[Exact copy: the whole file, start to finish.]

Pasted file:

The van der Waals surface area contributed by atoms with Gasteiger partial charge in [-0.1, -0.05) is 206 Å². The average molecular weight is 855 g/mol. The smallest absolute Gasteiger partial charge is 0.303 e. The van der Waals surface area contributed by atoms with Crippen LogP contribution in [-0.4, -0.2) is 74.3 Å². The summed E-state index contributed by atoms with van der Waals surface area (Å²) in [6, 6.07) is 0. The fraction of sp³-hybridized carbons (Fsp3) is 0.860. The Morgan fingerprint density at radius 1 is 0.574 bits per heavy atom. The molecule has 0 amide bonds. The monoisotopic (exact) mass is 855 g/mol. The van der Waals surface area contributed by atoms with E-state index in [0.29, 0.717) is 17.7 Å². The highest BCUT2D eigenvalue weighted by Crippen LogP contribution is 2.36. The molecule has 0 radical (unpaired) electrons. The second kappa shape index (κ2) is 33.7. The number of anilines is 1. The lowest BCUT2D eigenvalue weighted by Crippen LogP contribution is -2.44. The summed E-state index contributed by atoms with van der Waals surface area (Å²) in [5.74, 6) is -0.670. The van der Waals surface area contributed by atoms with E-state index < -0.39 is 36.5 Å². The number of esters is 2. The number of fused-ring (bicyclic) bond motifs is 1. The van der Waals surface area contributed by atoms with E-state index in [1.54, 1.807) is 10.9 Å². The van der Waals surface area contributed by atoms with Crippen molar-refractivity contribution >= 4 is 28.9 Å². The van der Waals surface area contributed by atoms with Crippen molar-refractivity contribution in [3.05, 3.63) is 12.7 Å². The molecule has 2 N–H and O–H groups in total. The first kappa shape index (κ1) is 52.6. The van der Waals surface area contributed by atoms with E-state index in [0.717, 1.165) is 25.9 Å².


The van der Waals surface area contributed by atoms with Gasteiger partial charge in [-0.1, -0.05) is 206 Å². The average molecular weight is 855 g/mol. The smallest absolute Gasteiger partial charge is 0.303 e. The van der Waals surface area contributed by atoms with Crippen LogP contribution in [-0.4, -0.2) is 74.3 Å². The summed E-state index contributed by atoms with van der Waals surface area (Å²) in [6, 6.07) is 0. The fraction of sp³-hybridized carbons (Fsp3) is 0.860. The Morgan fingerprint density at radius 1 is 0.574 bits per heavy atom. The molecule has 0 amide bonds. The monoisotopic (exact) mass is 855 g/mol. The van der Waals surface area contributed by atoms with E-state index in [0.29, 0.717) is 17.7 Å². The highest BCUT2D eigenvalue weighted by Crippen LogP contribution is 2.36. The molecule has 0 radical (unpaired) electrons. The second kappa shape index (κ2) is 33.7. The number of anilines is 1. The lowest BCUT2D eigenvalue weighted by Crippen LogP contribution is -2.44. The summed E-state index contributed by atoms with van der Waals surface area (Å²) in [5.74, 6) is -0.670. The van der Waals surface area contributed by atoms with E-state index < -0.39 is 36.5 Å². The number of esters is 2. The number of fused-ring (bicyclic) bond motifs is 1. The van der Waals surface area contributed by atoms with E-state index in [1.54, 1.807) is 10.9 Å². The van der Waals surface area contributed by atoms with Crippen molar-refractivity contribution >= 4 is 28.9 Å². The van der Waals surface area contributed by atoms with Crippen molar-refractivity contribution in [3.05, 3.63) is 12.7 Å². The molecule has 2 N–H and O–H groups in total. The first kappa shape index (κ1) is 52.6. The van der Waals surface area contributed by atoms with E-state index in [0.717, 1.165) is 25.9 Å².